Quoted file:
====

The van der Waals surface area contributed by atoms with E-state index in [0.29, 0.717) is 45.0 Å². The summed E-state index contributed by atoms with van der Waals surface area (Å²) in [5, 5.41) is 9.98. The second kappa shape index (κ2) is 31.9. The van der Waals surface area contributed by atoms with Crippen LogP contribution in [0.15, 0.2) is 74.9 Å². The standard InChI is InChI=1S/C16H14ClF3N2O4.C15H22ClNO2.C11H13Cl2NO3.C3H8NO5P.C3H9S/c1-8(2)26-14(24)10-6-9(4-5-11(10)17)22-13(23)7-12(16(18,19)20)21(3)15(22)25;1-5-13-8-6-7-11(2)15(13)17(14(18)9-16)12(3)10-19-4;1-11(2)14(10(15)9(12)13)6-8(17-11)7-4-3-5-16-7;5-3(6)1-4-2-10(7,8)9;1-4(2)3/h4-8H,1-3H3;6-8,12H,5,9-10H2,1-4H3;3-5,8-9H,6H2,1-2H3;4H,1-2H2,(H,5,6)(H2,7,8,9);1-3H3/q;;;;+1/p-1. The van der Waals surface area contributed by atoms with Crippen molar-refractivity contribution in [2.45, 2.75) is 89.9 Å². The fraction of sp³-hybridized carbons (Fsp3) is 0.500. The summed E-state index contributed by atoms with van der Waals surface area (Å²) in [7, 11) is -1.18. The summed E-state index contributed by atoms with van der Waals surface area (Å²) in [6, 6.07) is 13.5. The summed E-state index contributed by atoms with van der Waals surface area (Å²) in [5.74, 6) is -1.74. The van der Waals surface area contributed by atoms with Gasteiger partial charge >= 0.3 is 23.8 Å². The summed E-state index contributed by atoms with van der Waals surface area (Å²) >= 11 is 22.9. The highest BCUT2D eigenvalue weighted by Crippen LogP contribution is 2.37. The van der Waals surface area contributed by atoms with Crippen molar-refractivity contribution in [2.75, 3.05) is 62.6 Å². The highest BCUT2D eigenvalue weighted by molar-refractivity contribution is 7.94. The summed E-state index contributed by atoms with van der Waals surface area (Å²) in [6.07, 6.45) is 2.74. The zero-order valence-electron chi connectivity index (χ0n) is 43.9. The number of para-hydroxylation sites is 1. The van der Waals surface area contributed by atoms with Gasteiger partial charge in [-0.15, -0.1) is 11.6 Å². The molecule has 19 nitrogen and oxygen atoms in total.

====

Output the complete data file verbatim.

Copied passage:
The van der Waals surface area contributed by atoms with E-state index in [0.29, 0.717) is 45.0 Å². The summed E-state index contributed by atoms with van der Waals surface area (Å²) in [5, 5.41) is 9.98. The second kappa shape index (κ2) is 31.9. The van der Waals surface area contributed by atoms with Crippen LogP contribution in [0.15, 0.2) is 74.9 Å². The standard InChI is InChI=1S/C16H14ClF3N2O4.C15H22ClNO2.C11H13Cl2NO3.C3H8NO5P.C3H9S/c1-8(2)26-14(24)10-6-9(4-5-11(10)17)22-13(23)7-12(16(18,19)20)21(3)15(22)25;1-5-13-8-6-7-11(2)15(13)17(14(18)9-16)12(3)10-19-4;1-11(2)14(10(15)9(12)13)6-8(17-11)7-4-3-5-16-7;5-3(6)1-4-2-10(7,8)9;1-4(2)3/h4-8H,1-3H3;6-8,12H,5,9-10H2,1-4H3;3-5,8-9H,6H2,1-2H3;4H,1-2H2,(H,5,6)(H2,7,8,9);1-3H3/q;;;;+1/p-1. The van der Waals surface area contributed by atoms with Crippen molar-refractivity contribution in [2.45, 2.75) is 89.9 Å². The fraction of sp³-hybridized carbons (Fsp3) is 0.500. The summed E-state index contributed by atoms with van der Waals surface area (Å²) in [7, 11) is -1.18. The summed E-state index contributed by atoms with van der Waals surface area (Å²) in [6, 6.07) is 13.5. The summed E-state index contributed by atoms with van der Waals surface area (Å²) in [5.74, 6) is -1.74. The van der Waals surface area contributed by atoms with Gasteiger partial charge >= 0.3 is 23.8 Å². The summed E-state index contributed by atoms with van der Waals surface area (Å²) >= 11 is 22.9. The highest BCUT2D eigenvalue weighted by Crippen LogP contribution is 2.37. The van der Waals surface area contributed by atoms with Crippen molar-refractivity contribution in [2.75, 3.05) is 62.6 Å². The highest BCUT2D eigenvalue weighted by molar-refractivity contribution is 7.94. The summed E-state index contributed by atoms with van der Waals surface area (Å²) in [6.07, 6.45) is 2.74. The zero-order valence-electron chi connectivity index (χ0n) is 43.9. The number of para-hydroxylation sites is 1. The van der Waals surface area contributed by atoms with Gasteiger partial charge in [-0.15, -0.1) is 11.6 Å². The molecule has 19 nitrogen and oxygen atoms in total.